MONDAY, Dec. 15, 2014 (HealthDay News) -- As many as one in five Americans turns to alcohol sometimes to help them fall asleep, but that can lead to sleep problems later in the night, a new study finds.
This is because alcohol hampers the brain's system for regulating a person's need for sleep, researchers found.
"The prevailing thought was that alcohol promotes sleep by changing a person's circadian rhythm -- the body's built-in 24-hour clock," study lead author Mahesh Thakkar, an associate professor and director of research in the neurology department at the University of Missouri School of Medicine, said in a university news release.
"However, we discovered that alcohol actually promotes sleep by affecting a person's sleep homeostasis -- the brain's built-in mechanism that regulates your sleepiness and wakefulness," Thakkar said.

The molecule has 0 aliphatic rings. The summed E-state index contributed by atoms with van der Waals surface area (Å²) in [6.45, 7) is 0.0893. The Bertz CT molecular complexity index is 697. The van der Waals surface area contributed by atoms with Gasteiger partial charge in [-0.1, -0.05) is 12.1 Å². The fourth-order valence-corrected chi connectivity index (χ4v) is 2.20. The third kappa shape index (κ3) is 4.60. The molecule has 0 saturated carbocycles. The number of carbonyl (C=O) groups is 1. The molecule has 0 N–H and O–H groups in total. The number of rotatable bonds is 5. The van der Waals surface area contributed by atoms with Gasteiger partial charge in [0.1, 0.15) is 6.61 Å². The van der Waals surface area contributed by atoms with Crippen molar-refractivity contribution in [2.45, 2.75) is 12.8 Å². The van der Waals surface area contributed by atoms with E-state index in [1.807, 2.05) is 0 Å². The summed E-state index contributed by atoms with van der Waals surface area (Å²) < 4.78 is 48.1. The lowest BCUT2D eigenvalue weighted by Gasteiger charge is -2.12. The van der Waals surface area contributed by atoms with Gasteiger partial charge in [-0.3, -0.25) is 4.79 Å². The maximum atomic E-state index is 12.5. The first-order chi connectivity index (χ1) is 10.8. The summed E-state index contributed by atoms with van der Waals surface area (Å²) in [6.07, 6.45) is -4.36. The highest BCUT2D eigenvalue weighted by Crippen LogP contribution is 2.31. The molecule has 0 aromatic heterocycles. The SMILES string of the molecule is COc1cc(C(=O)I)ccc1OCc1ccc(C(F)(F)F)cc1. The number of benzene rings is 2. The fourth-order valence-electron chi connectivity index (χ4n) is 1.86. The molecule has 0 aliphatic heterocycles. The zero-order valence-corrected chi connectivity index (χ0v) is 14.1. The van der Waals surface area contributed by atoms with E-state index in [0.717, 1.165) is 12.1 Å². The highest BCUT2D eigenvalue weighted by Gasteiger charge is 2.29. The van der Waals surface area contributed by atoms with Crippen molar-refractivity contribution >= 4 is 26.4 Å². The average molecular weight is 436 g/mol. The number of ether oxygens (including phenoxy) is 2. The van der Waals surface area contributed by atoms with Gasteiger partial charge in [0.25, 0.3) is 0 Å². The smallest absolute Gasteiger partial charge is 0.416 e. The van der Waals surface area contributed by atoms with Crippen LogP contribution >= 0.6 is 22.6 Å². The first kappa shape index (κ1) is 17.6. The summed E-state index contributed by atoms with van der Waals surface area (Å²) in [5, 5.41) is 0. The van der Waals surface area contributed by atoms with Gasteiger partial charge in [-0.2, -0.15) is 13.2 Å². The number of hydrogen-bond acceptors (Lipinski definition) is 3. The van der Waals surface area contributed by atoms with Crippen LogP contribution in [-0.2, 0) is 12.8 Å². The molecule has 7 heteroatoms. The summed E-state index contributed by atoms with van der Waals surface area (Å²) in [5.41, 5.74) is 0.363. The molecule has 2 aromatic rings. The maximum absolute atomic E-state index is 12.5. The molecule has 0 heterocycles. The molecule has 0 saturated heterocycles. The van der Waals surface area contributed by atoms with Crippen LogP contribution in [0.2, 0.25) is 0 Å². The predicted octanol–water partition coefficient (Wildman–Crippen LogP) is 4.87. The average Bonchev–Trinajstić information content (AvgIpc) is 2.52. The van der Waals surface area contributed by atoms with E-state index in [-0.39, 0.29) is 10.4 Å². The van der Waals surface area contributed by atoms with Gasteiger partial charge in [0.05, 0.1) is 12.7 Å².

Alcohol's effect on sleep homeostasis can lead to poorer quality sleep, according to the study published recently in the journal Alcohol.
Study co-author Dr. Pradeep Sahota said, "Based on our results, it's clear that alcohol should not be used as a sleep aid." Sahota is chair of the neurology department at the University of Missouri School of Medicine.
"Alcohol disrupts sleep and the quality of sleep is diminished. Additionally, alcohol is a diuretic, which increases your need to go to the bathroom and causes you to wake up earlier in the morning," Sahota explained in the news release.
Thakkar pointed out that sleep is an important area of study. "Approximately one-third of our life is spent sleeping. Coupled with statistics that show 20 percent of people drink alcohol to sleep, it's vital that we understand how the two interact," he said.
"If you are experiencing difficulty sleeping, don't use alcohol. Talk to your doctor or a sleep medicine physician to determine what factors are keeping you from sleeping. These factors can then be addressed with individualized treatments," Thakkar advised.
The U.S. National Institute of Neurological Disorders and Stroke has more about sleep.
SOURCE: University of Missouri School of Medicine, news release, Dec. 10, 2014